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Photographer's Note

Hagia Sophia ("Holy Wisdom") is a Christian Orthodox church built by the Byzantine Emperor Justinian in the 6th century. It was erected using all the riches of his empire and remained the biggest monument of worship on earth for almost a millenium. It is still an overwhelming monument with a dome as high as 55.6m, spreading a diamater of 31.5m.

This church was turned into a mosque in the 15th century after the capture of Istanbul, then Constantinople, by the Ottoman Turks, who cherished this jewel as much as their Christian predecessors did. Sultans visited it frequently for Friday prayers, while the imperial architect Sinan restored so that Ayasofya, as the Turks used to call, could stand the test of time. Finally, this monument which served for 9 centuries as a cathedral and for 5 centuries as a mosque, was transformed into a museum in the 1930s during the Turkish Republic. It still is a museum frequented by over 3 million visitors a year.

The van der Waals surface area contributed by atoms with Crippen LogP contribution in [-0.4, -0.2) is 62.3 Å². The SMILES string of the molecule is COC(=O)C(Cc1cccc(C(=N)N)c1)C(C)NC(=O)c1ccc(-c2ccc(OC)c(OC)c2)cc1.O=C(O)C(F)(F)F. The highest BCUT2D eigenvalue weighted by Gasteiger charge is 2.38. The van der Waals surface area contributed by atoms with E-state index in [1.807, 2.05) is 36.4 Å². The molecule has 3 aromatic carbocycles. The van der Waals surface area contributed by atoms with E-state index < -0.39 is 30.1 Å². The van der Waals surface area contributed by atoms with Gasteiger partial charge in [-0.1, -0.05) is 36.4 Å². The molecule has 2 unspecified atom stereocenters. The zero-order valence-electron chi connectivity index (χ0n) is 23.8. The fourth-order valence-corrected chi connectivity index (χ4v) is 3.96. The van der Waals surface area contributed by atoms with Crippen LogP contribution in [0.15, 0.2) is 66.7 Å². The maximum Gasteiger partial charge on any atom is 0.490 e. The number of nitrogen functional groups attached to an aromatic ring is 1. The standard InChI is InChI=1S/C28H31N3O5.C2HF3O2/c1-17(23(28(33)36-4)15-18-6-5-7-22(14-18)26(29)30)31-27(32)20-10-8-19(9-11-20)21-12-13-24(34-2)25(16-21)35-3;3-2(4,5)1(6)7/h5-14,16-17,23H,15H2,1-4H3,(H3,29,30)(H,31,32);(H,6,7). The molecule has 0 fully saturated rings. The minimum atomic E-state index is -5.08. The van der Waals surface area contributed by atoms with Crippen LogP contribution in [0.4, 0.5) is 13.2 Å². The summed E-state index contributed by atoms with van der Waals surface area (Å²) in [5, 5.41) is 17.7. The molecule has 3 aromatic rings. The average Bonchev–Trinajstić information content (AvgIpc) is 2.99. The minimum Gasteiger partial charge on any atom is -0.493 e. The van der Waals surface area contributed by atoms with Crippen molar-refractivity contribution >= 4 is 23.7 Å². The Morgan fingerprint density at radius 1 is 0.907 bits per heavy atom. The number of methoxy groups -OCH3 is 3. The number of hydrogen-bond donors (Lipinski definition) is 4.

I took this picture in the main hall, standing close to the marble ground, using a fish-eye lens. The figures you see on the pendentives (the triangular architectural elements that are at each side, which serve the purpose of a transition from a circular dome to a rectangular basilica form) are angels from the Byzantine time. The face of one those angels in mosaic was discovered during a recent restauration in 2009.

Increased brightness & sharpness.

Dedicated to Setenay Hanım (Setenay), as a reflection of my gratitude for her kind comments.

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Additional Photos by Erdem Kutukoglu (Suppiluliuma) Gold Star Critiquer/Gold Star Workshop Editor/Gold Note Writer [C: 266 W: 105 N: 604] (3931)
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